Home Dog Breed French Boodle

French Boodle

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About French Boodle

Weight 16-25 lb

Height 12-15 inches

Lifespan 11-13 years

Group Not Applicable

Best Suited For experienced dog owners, families with kids and other pets, those looking for a low- or non-shedding dog

Temperament loyal, playful, friendly, intelligent

Comparable Breeds French Bulldog, Poodle


Basics of French Boodle
The playful little French Boodle is a wonderful addition to households with children and other animals. He creates an amusing yet stubborn dog who loves to be the center of his family’s attention by fusing the affectionate, friendly traits of the French Bulldog with the intelligent, playful temperament of the Poodle.

The bouncy Poodle and the amiable French Bulldog are brought together by the fun-loving French Boodle.

The French Boodle is categorized as a Designer Dog and presumably originated no more than 30 or 40 years ago, when breeders first started fusing purebred DNA together to create a dog that was ideally free of the health problems that frequently affected the parent breeds. In addition to creating a healthier animal, breeders started creating dogs that satiated consumer demand for smaller, hypoallergenic, and kinder variations of well-known breeds.


Since the French Boodle is not pure-bred, he is not eligible to join the American Kennel Club (AKC), but his parents have been for well over a century. The Poodle entered the “non-sporting” group in 1887, while the French Bulldog did so in 1898.

The French Boodle is not an overly active dog, and because of his small size and possibility for joint problems in later life, it’s crucial that he eat food that is nutrient-rich and tailored to his age, size, and degree of activity. Avoid fillers that will make him want to overeat in order to feel satisfied and promote weight gain, which is a major issue when joints are involved. Instead of letting him free-feed, plan to feed him two to three times each day. Always choose low-fat foods because the Poodle has digestive problems.

The friendly, amiable French Boodle makes a wonderful family pet and adores children and other animals.

The French Boodle is going to be difficult to train. He combines the cleverness of the Poodle with the stubbornness of the French Bulldog to create a dog that will require a lot of patience to train and get the desired results. If everything else fails, take into account hiring a professional trainer because socialization and obedience training are crucial to bringing out the best in any dog. This dog responds best to a steady, firm approach, and since this breed is highly driven by food, praise and incentives will help you succeed.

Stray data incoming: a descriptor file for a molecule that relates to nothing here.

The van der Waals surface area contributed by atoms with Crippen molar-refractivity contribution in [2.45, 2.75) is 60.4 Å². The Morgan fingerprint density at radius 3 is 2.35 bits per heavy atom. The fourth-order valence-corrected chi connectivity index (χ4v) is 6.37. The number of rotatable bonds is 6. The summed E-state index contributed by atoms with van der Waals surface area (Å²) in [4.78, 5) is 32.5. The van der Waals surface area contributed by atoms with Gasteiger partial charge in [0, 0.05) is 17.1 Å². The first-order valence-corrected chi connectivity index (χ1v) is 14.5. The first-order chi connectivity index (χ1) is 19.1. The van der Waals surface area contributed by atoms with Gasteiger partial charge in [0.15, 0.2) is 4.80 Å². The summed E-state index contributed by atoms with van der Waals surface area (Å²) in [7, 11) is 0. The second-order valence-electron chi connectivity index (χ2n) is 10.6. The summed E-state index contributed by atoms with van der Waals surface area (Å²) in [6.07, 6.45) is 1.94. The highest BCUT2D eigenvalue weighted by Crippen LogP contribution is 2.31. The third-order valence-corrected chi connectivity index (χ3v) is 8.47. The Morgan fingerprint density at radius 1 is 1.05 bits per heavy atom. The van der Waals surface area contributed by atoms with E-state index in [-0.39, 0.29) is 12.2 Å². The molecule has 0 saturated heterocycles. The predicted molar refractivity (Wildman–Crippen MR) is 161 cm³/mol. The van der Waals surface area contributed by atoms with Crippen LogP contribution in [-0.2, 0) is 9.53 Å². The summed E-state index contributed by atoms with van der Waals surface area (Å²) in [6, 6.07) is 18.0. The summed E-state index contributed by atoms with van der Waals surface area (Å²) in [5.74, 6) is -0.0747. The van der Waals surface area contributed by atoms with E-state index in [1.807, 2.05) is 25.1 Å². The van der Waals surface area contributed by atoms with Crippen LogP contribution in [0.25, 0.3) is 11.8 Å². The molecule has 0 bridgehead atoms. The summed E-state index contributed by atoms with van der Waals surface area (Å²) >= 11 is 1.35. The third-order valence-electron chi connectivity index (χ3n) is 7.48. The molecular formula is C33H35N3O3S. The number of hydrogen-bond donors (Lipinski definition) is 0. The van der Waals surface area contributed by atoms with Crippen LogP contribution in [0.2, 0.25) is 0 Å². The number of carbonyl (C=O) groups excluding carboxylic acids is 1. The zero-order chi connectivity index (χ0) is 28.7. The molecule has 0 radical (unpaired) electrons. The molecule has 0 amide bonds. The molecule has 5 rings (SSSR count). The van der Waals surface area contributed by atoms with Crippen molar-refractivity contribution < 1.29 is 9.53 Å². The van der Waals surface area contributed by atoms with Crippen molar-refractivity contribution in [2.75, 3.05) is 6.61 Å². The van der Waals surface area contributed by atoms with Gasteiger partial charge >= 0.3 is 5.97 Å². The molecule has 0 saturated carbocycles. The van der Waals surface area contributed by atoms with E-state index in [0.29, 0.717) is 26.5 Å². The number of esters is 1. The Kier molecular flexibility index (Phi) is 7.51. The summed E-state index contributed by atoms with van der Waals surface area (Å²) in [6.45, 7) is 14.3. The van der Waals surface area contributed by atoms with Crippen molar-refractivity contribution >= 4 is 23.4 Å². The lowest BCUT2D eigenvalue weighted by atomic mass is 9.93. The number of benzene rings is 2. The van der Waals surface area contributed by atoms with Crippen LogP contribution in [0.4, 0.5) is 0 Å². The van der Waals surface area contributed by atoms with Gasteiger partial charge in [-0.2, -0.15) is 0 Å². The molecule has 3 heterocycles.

Your French Boodle will weigh between 16 and 25 pounds when he matures, depending on whether he leans more toward the Miniature Poodle or the French Bulldog. The French Boodle, a small to medium-sized breed, adapts well to many surroundings. Small or large, they can fit into any type of apartment or house.

The friendly, amiable French Boodle makes a wonderful family pet and adores children and other animals. This child frequently experiences separation anxiety since he enjoys participating in all family activities and feels like a vital member of his human pack. As a result, he struggles when left alone for extended periods of time. He could exhibit an independent streak that makes his owner the pack leader. This dog isn’t a good watchdog because of his extremely friendly temperament.

Typical Health Issues
The French Boodle should be able to avoid most of the health problems afflicting his purebred parents, but you should always be aware of what your new pup might inherited. While joint and digestive problems may come from the Poodle, if your dog inherits the French Bulldog’s flatter face, he may be more prone to breathing and respiratory problems as well as be more sensitive to heat because his shorter nose prevents him from panting like other dogs do to expel heat.

Expected lifespan